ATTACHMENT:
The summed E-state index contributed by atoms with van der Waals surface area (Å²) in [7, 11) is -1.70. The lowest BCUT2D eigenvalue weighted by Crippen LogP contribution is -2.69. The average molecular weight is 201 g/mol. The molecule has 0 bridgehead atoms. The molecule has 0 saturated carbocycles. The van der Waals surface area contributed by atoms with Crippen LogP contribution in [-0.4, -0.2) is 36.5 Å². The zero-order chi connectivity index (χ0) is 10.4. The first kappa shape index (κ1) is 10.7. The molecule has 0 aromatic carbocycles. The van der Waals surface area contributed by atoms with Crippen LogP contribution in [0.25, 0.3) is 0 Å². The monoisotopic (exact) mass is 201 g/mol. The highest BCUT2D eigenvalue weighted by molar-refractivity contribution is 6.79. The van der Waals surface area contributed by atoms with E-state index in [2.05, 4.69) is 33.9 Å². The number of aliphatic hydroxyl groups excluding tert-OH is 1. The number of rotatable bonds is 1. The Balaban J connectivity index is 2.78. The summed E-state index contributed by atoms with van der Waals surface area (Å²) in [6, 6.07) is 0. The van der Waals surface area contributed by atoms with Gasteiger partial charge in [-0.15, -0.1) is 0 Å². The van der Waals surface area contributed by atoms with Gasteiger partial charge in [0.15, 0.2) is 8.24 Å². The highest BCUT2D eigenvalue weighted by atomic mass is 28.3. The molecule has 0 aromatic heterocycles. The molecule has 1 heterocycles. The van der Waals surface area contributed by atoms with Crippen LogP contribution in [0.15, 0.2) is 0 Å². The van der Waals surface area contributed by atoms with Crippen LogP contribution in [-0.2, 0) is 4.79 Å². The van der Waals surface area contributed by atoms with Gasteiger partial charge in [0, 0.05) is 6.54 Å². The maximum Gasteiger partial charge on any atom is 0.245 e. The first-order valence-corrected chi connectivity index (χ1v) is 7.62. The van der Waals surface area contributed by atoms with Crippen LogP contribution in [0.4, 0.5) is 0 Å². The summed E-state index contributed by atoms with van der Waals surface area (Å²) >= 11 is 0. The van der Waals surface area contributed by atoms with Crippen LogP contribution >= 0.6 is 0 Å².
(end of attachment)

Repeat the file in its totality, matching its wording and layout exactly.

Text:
The summed E-state index contributed by atoms with van der Waals surface area (Å²) in [7, 11) is -1.70. The lowest BCUT2D eigenvalue weighted by Crippen LogP contribution is -2.69. The average molecular weight is 201 g/mol. The molecule has 0 bridgehead atoms. The molecule has 0 saturated carbocycles. The van der Waals surface area contributed by atoms with Crippen LogP contribution in [-0.4, -0.2) is 36.5 Å². The zero-order chi connectivity index (χ0) is 10.4. The first kappa shape index (κ1) is 10.7. The molecule has 0 aromatic carbocycles. The van der Waals surface area contributed by atoms with Crippen LogP contribution in [0.25, 0.3) is 0 Å². The monoisotopic (exact) mass is 201 g/mol. The highest BCUT2D eigenvalue weighted by molar-refractivity contribution is 6.79. The van der Waals surface area contributed by atoms with E-state index in [2.05, 4.69) is 33.9 Å². The number of aliphatic hydroxyl groups excluding tert-OH is 1. The number of rotatable bonds is 1. The Balaban J connectivity index is 2.78. The summed E-state index contributed by atoms with van der Waals surface area (Å²) in [6, 6.07) is 0. The van der Waals surface area contributed by atoms with Gasteiger partial charge in [-0.15, -0.1) is 0 Å². The van der Waals surface area contributed by atoms with Gasteiger partial charge in [0.15, 0.2) is 8.24 Å². The highest BCUT2D eigenvalue weighted by atomic mass is 28.3. The molecule has 0 aromatic heterocycles. The molecule has 1 heterocycles. The van der Waals surface area contributed by atoms with Crippen LogP contribution in [0.15, 0.2) is 0 Å². The van der Waals surface area contributed by atoms with Crippen LogP contribution in [-0.2, 0) is 4.79 Å². The van der Waals surface area contributed by atoms with Gasteiger partial charge in [0, 0.05) is 6.54 Å². The maximum Gasteiger partial charge on any atom is 0.245 e. The first-order valence-corrected chi connectivity index (χ1v) is 7.62. The van der Waals surface area contributed by atoms with Crippen LogP contribution in [0.4, 0.5) is 0 Å². The summed E-state index contributed by atoms with van der Waals surface area (Å²) >= 11 is 0. The van der Waals surface area contributed by atoms with Crippen LogP contribution >= 0.6 is 0 Å².